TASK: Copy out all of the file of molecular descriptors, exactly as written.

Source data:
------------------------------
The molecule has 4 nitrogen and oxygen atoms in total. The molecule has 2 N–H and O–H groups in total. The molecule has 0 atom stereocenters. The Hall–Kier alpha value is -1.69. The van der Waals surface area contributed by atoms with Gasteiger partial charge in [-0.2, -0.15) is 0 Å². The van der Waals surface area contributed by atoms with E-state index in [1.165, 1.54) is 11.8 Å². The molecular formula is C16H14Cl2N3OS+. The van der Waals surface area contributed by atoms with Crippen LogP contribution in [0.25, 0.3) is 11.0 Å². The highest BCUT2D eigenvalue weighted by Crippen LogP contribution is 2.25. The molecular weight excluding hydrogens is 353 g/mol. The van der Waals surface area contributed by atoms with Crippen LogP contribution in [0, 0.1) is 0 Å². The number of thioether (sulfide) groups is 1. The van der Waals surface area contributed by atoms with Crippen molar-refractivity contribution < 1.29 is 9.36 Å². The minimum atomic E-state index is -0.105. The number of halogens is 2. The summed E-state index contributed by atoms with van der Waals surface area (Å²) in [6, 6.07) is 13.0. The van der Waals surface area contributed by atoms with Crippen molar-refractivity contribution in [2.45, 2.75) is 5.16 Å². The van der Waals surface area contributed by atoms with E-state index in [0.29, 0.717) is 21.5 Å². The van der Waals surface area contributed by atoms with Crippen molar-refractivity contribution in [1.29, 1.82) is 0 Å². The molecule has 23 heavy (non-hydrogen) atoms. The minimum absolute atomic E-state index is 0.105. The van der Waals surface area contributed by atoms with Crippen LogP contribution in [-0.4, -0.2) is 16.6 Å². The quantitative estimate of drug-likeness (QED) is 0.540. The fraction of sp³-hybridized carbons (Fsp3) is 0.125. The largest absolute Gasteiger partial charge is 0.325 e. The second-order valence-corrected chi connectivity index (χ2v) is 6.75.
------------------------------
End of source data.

The molecule has 4 nitrogen and oxygen atoms in total. The molecule has 2 N–H and O–H groups in total. The molecule has 0 atom stereocenters. The Hall–Kier alpha value is -1.69. The van der Waals surface area contributed by atoms with Gasteiger partial charge in [-0.2, -0.15) is 0 Å². The van der Waals surface area contributed by atoms with E-state index in [1.165, 1.54) is 11.8 Å². The molecular formula is C16H14Cl2N3OS+. The van der Waals surface area contributed by atoms with Crippen LogP contribution in [0.25, 0.3) is 11.0 Å². The highest BCUT2D eigenvalue weighted by Crippen LogP contribution is 2.25. The molecular weight excluding hydrogens is 353 g/mol. The van der Waals surface area contributed by atoms with Crippen LogP contribution in [0, 0.1) is 0 Å². The number of thioether (sulfide) groups is 1. The van der Waals surface area contributed by atoms with Crippen molar-refractivity contribution < 1.29 is 9.36 Å². The minimum atomic E-state index is -0.105. The number of halogens is 2. The summed E-state index contributed by atoms with van der Waals surface area (Å²) in [6, 6.07) is 13.0. The van der Waals surface area contributed by atoms with Crippen molar-refractivity contribution in [2.45, 2.75) is 5.16 Å². The van der Waals surface area contributed by atoms with E-state index in [0.29, 0.717) is 21.5 Å². The van der Waals surface area contributed by atoms with Crippen molar-refractivity contribution in [1.29, 1.82) is 0 Å². The molecule has 23 heavy (non-hydrogen) atoms. The minimum absolute atomic E-state index is 0.105. The van der Waals surface area contributed by atoms with Crippen LogP contribution in [-0.4, -0.2) is 16.6 Å². The quantitative estimate of drug-likeness (QED) is 0.540. The fraction of sp³-hybridized carbons (Fsp3) is 0.125. The largest absolute Gasteiger partial charge is 0.325 e. The second-order valence-corrected chi connectivity index (χ2v) is 6.75.